Final parcel at McEwen and I-65 moves closer to development
By Pam Horne, Managing Editor
While the hills surrounding the Cool Springs corridor remain secure from development because of Franklin’s hillside height overlay regulations, a smaller slope on a critical piece of land adjacent to the future Ovation development, and across I-65 from the Drury Hotel, was approved last night for future construction.
The 4.5-acre parcel, currently under option by SouthStar LLC, partner developers of Ovation, received unanimous approval last night by the planning commission after a lengthy presentation and acknowledgement of planning staff’s objections to the request.
At issue was whether a sloped hill, not designated in a strict ordinance passed several years ago to protect hillside property, should be protected from development, even though zoning allows for high density and multiple-storied projects.
The question was initiated by SouthStar project representatives last December, when they asked staff members for a determination on the matter.
The request preceded project submittal, according to planning staff, who made their decision in January to disapprove the request.
The land in question is for sale and represented by McArthur-Sanders Real Estate on behalf of the Pickering family heirs.
Last summer, a plan for developing a $700 million commercial, retail and residential mixed-use development—Ovation—was presented to members of the community and media at the Franklin Theatre by Highwoods Properties (NYSE:HIW), of Raleigh, North Carolina, and Franklin-based SouthStar, LLC and Bristol Development Group.
Last night, that project received unanimous approval for a preliminary plat design just before planning commissioners considered the separate hillside request.
This piece of land, which was not acquired initially by the developers, is located near the Ovation project, as well as a proposed medical facility planned by Vanderbilt Health and Spectrum-Emery’s Franklin Park multi-storied office park.
During a public comment period, Ward I Alderman Beverly Burger spoke in favor of the request.
“I’ve been concerned about this hill for years,” Burger told the commission. “The hillside screams out to me now that the developments on the other three quadrants (of McEwen East) have come into development. This area needs attention.”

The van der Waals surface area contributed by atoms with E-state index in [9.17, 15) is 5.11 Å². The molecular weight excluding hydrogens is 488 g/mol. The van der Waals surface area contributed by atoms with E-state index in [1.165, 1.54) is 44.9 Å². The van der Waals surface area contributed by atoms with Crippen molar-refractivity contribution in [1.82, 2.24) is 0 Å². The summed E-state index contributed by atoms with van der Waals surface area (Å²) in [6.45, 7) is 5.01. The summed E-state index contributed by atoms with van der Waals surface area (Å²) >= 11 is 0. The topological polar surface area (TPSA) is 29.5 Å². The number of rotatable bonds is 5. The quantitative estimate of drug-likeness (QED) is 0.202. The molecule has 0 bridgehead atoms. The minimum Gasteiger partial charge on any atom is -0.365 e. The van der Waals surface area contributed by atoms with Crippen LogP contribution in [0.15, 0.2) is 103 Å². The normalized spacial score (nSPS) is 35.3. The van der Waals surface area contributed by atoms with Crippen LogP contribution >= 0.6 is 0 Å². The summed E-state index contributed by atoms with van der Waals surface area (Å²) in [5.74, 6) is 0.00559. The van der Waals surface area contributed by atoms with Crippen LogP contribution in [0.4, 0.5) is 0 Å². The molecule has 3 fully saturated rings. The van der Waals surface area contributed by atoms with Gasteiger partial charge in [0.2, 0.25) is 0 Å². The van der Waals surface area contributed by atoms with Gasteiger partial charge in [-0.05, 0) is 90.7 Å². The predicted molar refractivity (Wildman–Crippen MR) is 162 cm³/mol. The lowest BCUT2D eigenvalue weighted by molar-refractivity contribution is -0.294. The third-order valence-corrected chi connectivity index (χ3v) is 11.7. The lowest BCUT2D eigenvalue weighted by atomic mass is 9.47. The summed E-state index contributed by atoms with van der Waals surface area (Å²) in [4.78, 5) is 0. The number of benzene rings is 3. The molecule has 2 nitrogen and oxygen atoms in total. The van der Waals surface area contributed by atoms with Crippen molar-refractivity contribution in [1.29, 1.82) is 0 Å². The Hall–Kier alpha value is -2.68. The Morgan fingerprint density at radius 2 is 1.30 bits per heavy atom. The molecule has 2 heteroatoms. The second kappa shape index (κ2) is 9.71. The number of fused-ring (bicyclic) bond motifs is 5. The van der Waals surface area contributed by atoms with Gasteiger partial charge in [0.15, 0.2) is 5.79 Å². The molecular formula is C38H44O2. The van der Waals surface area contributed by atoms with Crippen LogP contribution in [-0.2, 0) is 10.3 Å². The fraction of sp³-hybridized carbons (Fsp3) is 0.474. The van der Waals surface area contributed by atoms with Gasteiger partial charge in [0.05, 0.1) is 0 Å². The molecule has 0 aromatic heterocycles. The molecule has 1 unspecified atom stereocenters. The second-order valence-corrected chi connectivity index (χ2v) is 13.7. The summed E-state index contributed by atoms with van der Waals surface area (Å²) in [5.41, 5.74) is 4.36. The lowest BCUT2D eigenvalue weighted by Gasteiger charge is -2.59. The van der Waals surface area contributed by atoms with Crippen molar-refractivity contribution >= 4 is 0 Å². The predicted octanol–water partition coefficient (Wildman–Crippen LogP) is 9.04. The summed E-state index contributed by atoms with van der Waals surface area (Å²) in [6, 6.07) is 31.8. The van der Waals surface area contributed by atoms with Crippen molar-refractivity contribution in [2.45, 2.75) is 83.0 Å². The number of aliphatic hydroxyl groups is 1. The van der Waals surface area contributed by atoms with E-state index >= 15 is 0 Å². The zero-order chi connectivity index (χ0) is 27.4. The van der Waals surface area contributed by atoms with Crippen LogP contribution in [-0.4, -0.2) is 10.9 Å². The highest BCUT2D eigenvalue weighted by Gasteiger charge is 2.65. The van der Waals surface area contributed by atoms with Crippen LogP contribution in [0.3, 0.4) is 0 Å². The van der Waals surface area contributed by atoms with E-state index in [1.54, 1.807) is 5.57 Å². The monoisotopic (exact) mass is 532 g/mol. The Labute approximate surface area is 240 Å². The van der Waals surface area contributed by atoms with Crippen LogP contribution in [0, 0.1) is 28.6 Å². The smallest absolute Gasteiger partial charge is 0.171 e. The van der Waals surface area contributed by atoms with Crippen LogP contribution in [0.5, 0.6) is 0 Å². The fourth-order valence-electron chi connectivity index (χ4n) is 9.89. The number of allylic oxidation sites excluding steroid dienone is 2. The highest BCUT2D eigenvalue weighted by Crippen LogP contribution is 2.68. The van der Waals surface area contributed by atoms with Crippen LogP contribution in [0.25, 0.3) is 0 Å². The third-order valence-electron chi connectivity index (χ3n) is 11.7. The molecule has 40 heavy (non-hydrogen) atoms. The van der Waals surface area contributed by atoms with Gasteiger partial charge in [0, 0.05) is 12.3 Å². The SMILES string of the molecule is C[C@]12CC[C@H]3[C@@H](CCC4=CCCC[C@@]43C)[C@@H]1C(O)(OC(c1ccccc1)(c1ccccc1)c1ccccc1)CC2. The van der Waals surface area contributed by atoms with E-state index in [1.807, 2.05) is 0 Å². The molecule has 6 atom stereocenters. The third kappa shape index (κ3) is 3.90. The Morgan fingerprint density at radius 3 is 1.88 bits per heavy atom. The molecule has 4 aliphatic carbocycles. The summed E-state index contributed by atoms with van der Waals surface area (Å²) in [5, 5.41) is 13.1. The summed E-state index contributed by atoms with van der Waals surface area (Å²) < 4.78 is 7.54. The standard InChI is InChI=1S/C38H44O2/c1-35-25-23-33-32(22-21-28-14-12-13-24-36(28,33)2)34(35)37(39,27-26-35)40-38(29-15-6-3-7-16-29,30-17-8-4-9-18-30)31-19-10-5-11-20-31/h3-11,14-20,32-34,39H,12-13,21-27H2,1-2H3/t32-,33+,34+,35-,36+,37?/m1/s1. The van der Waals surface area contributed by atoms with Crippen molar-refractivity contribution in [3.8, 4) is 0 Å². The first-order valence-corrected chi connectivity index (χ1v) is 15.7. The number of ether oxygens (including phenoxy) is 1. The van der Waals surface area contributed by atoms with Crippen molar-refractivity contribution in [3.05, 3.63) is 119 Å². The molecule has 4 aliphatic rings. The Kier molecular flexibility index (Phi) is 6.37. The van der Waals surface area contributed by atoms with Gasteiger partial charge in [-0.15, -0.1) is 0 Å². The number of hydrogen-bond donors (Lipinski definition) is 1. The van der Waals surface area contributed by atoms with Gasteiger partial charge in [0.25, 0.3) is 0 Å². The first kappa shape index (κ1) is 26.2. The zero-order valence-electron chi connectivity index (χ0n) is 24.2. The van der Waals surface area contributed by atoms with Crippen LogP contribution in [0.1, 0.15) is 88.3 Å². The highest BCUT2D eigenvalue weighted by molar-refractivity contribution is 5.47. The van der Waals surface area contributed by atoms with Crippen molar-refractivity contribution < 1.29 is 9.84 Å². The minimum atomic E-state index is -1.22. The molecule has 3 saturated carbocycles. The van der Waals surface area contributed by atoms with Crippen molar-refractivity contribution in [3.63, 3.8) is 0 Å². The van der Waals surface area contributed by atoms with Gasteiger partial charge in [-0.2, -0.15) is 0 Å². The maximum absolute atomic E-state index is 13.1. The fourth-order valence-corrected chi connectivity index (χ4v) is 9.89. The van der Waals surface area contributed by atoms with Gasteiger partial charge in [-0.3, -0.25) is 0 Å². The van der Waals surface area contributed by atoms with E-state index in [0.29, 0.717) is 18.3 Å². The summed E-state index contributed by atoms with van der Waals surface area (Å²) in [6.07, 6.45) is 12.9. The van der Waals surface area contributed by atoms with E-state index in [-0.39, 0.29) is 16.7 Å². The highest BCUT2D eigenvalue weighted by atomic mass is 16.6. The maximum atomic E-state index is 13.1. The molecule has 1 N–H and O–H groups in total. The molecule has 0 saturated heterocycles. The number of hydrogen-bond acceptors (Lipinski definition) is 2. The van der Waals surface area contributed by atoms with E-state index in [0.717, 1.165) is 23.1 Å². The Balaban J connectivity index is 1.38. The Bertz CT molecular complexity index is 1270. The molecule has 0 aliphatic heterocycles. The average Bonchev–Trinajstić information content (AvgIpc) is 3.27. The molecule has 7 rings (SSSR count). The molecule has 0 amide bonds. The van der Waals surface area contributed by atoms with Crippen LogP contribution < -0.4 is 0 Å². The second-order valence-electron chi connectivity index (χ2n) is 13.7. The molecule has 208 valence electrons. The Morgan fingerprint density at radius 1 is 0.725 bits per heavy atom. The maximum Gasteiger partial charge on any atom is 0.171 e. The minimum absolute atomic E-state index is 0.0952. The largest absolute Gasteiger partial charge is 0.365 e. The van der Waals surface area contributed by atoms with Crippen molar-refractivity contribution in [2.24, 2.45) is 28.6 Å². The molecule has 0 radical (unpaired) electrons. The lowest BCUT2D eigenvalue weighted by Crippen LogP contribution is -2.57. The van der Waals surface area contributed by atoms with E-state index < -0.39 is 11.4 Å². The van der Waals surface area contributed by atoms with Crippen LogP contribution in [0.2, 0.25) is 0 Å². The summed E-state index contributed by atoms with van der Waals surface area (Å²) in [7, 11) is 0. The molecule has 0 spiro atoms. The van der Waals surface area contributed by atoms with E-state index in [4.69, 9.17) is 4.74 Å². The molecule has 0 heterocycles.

Burger said she believed that the “grading of this corridor would enhance this area. Again, this is an area I represent. There has been concern of what will happen to this parcel.”
She noted that residents, whom she regularly queries for input about matters in Ward 1, had given her positive feedback about allowing construction.
“We’re glad that SouthStar and Highwoods are coming to the planning commission with this. That makes excellent sense.”
She also emphasized that her decision to speak out was not prompted by the developer, but by her interest as a resident and aldermen representing the area.
SouthStar’s project was represented by engineer Alan Thompson, vice president of Ragan-Smith.
In his request to the commission, he emphasized the approved density of the area and the projects potential for linking to Ovation’s master plan for 52 acres.
He noted that the height and mass of the hillside was not comparable to the protected hillside areas.
“We completely understand the perspective that (staff) took, however, we respectfully disagree,” Thompson said, later adding that the city’s investment in infrastructure, both roadway and utility, could be maximized by the development of the hill.
Staff had concerns from the standpoint of surrounding properties that would have their viewshed impacted by a potential project, which could be several stories in height.
Franklin’s Principal Planner Emily Hunter led the review team.
Franklin’s zoning ordinance, staff contends, does provide some protection to hillsides with a slope of 14 percent or greater. The property approved last night has a slope of 20 percent.
“While not within the HHO district, a significant portion of the land near McEwen Drive contains slopes greater than 20 percent. Given the steep slopes, their proximity to the interstate, arterial streets and gateway points into the city, DRT has determined that an area of slope immediately south of East McEwen Drive shall be protected to maintain the viewshed from areas north of the site,” the staff comments state.
During discussion, several comments were offered by planning commissioners before their vote to approve.
“The impact of construction, whether of I-65 or the McEwen intersection, impacted this corridor—no doubt,” said Commissioner Ann Petersen.
“To me, that corridor from north of Moores Lane down to 96 East, the character of that is either built or going to be built. If you travel along the interstate, you do see some hills but right down I-65 you see this is developed or going to be developed.”
Marcia Allen, planning commissioner said “We made some serious boo-boos handling hillsides (in the past). I know it seems like a whole lot of to do about nothing, but this may be a case where the horse has already left the barn.”
Just before the vote, Planning Commissioner Roger Lindsey weighed in on the discussion.
“I think, ultimately, it’s all about appearance. This is such an incredible area for the future of Franklin and it needs to be properly done.”
Although the request to develop the hillside was approved, planning commissioners must still review and approve the projects once it is submitted.
Posted on: 2/28/2014